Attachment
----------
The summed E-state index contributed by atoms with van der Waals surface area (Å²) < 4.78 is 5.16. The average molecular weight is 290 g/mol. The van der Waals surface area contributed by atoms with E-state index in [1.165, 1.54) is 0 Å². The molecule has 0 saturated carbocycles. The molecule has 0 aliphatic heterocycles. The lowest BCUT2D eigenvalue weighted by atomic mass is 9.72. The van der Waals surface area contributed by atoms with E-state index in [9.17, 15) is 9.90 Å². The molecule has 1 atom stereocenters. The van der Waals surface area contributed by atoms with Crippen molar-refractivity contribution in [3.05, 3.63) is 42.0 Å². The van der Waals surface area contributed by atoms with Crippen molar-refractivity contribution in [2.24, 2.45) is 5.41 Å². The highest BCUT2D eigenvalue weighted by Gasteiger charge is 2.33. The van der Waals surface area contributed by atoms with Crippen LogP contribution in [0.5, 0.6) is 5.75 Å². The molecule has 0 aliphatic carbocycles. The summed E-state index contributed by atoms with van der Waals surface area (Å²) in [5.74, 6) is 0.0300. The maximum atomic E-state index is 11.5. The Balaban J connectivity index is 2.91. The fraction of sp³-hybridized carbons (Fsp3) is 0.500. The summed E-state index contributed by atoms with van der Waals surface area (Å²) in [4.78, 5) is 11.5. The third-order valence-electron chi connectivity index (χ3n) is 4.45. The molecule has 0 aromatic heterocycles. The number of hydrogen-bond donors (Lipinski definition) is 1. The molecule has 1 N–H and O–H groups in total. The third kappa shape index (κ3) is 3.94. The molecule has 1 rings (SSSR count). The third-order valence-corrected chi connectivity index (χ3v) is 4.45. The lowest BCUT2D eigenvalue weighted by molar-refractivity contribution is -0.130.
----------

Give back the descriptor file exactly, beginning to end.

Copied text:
The summed E-state index contributed by atoms with van der Waals surface area (Å²) < 4.78 is 5.16. The average molecular weight is 290 g/mol. The van der Waals surface area contributed by atoms with E-state index in [1.165, 1.54) is 0 Å². The molecule has 0 saturated carbocycles. The molecule has 0 aliphatic heterocycles. The lowest BCUT2D eigenvalue weighted by atomic mass is 9.72. The van der Waals surface area contributed by atoms with E-state index in [9.17, 15) is 9.90 Å². The molecule has 1 atom stereocenters. The van der Waals surface area contributed by atoms with Crippen molar-refractivity contribution in [3.05, 3.63) is 42.0 Å². The van der Waals surface area contributed by atoms with Crippen molar-refractivity contribution in [2.24, 2.45) is 5.41 Å². The highest BCUT2D eigenvalue weighted by Gasteiger charge is 2.33. The van der Waals surface area contributed by atoms with Crippen LogP contribution in [0.5, 0.6) is 5.75 Å². The molecule has 0 aliphatic carbocycles. The summed E-state index contributed by atoms with van der Waals surface area (Å²) in [5.74, 6) is 0.0300. The maximum atomic E-state index is 11.5. The Balaban J connectivity index is 2.91. The fraction of sp³-hybridized carbons (Fsp3) is 0.500. The summed E-state index contributed by atoms with van der Waals surface area (Å²) in [4.78, 5) is 11.5. The third-order valence-electron chi connectivity index (χ3n) is 4.45. The molecule has 0 aromatic heterocycles. The number of hydrogen-bond donors (Lipinski definition) is 1. The molecule has 1 N–H and O–H groups in total. The third kappa shape index (κ3) is 3.94. The molecule has 1 rings (SSSR count). The third-order valence-corrected chi connectivity index (χ3v) is 4.45. The lowest BCUT2D eigenvalue weighted by molar-refractivity contribution is -0.130.